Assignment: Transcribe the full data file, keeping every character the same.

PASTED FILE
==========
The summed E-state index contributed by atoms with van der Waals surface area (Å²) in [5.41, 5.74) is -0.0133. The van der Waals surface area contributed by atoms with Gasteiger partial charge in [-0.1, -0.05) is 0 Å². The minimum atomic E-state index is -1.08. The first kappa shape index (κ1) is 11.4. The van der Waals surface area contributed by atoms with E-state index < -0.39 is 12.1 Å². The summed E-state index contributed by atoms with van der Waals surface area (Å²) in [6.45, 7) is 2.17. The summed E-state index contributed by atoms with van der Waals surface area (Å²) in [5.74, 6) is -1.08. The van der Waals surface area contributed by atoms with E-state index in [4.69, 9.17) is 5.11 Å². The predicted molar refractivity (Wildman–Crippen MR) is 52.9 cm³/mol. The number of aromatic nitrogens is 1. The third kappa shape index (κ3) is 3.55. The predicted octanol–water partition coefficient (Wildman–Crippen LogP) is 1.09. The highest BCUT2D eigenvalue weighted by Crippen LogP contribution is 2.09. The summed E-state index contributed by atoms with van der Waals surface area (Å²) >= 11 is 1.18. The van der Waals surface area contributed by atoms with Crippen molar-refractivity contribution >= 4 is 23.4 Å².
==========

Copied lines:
The summed E-state index contributed by atoms with van der Waals surface area (Å²) in [5.41, 5.74) is -0.0133. The van der Waals surface area contributed by atoms with Gasteiger partial charge in [-0.1, -0.05) is 0 Å². The minimum atomic E-state index is -1.08. The first kappa shape index (κ1) is 11.4. The van der Waals surface area contributed by atoms with E-state index < -0.39 is 12.1 Å². The summed E-state index contributed by atoms with van der Waals surface area (Å²) in [6.45, 7) is 2.17. The summed E-state index contributed by atoms with van der Waals surface area (Å²) in [5.74, 6) is -1.08. The van der Waals surface area contributed by atoms with E-state index in [4.69, 9.17) is 5.11 Å². The predicted molar refractivity (Wildman–Crippen MR) is 52.9 cm³/mol. The number of aromatic nitrogens is 1. The third kappa shape index (κ3) is 3.55. The predicted octanol–water partition coefficient (Wildman–Crippen LogP) is 1.09. The highest BCUT2D eigenvalue weighted by Crippen LogP contribution is 2.09. The summed E-state index contributed by atoms with van der Waals surface area (Å²) >= 11 is 1.18. The van der Waals surface area contributed by atoms with Crippen molar-refractivity contribution >= 4 is 23.4 Å².